All Things Considered
All Things Considered
Wednesday, November 20, 2013

Minnesota Public Radio Stories

National Public Radio Stories

  • Medicaid Enrollment Is Brisk Despite Troubles
    If you advertise it, they will come. Sign-ups for Medicaid are brisk, even in states that haven't expanded their programs with an infusion of federal dollars. Experts call that the "woodwork effect" — getting the word out to people who were already eligible.
  • Congressional Dysfunction Makes Corrections To Health Law A No-Go
    Aside from technological problems that have plagued the roll out of the federal health exchange, some smaller technical problems with the Affordable Care Act have also emerged — things like unclear definitions and legislative language that have unintended consequences and remain unfixed. Once upon a time, after Congress passed a mega-bill, it followed with "technical corrections" to fix definitions, numbers, funds, minor policy fixes. But that's not so easy in these dysfunctional days, when Republicans want to repeal the health law and Democrats fear re-opening a can of worms.
  • Church Of England To Ordain Women As Bishops
    The Church of England voted overwhelmingly Monday to allow women to serve as bishops. The first woman could be ordained as early as the end of this year.
  • For Dev Hynes, Every Sound Is A Color
    "I see no reason to not just try everything," the musician says of his new album as Blood Orange. Hynes spoke with NPR's Melissa Block about his shape-shifting sonic identity and living with the sensory condition synesthesia.
  • China Sends 'Peace Ark' To Philippines Via Choppy Political Seas
    China says it is sending a state-of-the-art hospital ship to help typhoon victims in the Philippines. The move follows widespread criticism that China's first response to the disaster was stingy. China — the world's second-largest economy — initially pledged a total of just $200,000, less than a tenth of what the furniture chain Ikea pledged.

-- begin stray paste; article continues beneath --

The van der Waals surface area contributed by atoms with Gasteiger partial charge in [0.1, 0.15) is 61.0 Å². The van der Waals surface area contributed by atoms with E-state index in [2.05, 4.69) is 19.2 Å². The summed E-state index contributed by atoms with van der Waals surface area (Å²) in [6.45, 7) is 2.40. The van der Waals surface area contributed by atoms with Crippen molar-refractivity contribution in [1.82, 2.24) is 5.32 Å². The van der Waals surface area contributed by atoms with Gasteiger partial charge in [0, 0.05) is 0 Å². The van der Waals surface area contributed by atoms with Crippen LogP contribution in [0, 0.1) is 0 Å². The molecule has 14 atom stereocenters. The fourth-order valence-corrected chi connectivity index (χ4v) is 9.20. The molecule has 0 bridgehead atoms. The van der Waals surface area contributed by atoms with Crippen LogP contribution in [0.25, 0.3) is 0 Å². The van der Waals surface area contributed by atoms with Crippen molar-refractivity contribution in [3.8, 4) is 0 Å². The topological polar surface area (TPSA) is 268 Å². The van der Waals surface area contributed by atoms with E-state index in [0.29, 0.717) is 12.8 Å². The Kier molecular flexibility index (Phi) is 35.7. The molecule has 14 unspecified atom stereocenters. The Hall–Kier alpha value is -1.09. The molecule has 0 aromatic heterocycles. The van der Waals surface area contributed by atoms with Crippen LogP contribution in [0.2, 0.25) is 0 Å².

• A Chronic Problem In Disaster Zones: No Fuel
    Typhoon Haiyan, like many disasters that preceded it, created a critical shortage of gasoline. This hampered ordinary Filipinos trying to rebuild their lives, as well as aid organizations trying to help them. One U.S. group has made it its mission to provide free gas.
  • Rival Plans In Senate Aim To Change Military Rape Prosecutions
    The Senate is debating rival plans on how to prosecute cases of sexual assault in the military. The problem is vast: 26,000 military sexual assaults last year, with only 3,000 reported and 300 going to trial. Sens. Claire McCaskill of Missouri and Kirsten Gillibrand of New York have competing proposals for dealing with the issue.
  • Obama Awards Medal Of Freedom To Bill Clinton, Others
    President Obama bestowed the highest civilian award on an array of stars Monday. The 16 recipients of the Medal of Freedom — from former President Bill Clinton to country singer Loretta Lynn, from feminist Gloria Steinem and legendary college basketball coach Dean Smith to Judge Patricia Wald — assembled at the White House.
  • Arturo Sandoval: Free To Blow His Trumpet The Way He Wants
    NPR's Shereen Marisol Meraji spent time with Cuban trumpet virtuoso Arturo Sandoval, just days before he accepted his adopted country's highest civilian honor, the Presidential Medal of Freedom.
  • With Nominees Stalled, Democrats Reprise Filibuster Threat
    With Republicans blocking the nominations of one African-American and two female judges to a key appeals court, Senate Democrats are again pondering a rules change to curtail the minority's ability to filibuster judicial appointments. But even Democrats themselves are split on whether to proceed.

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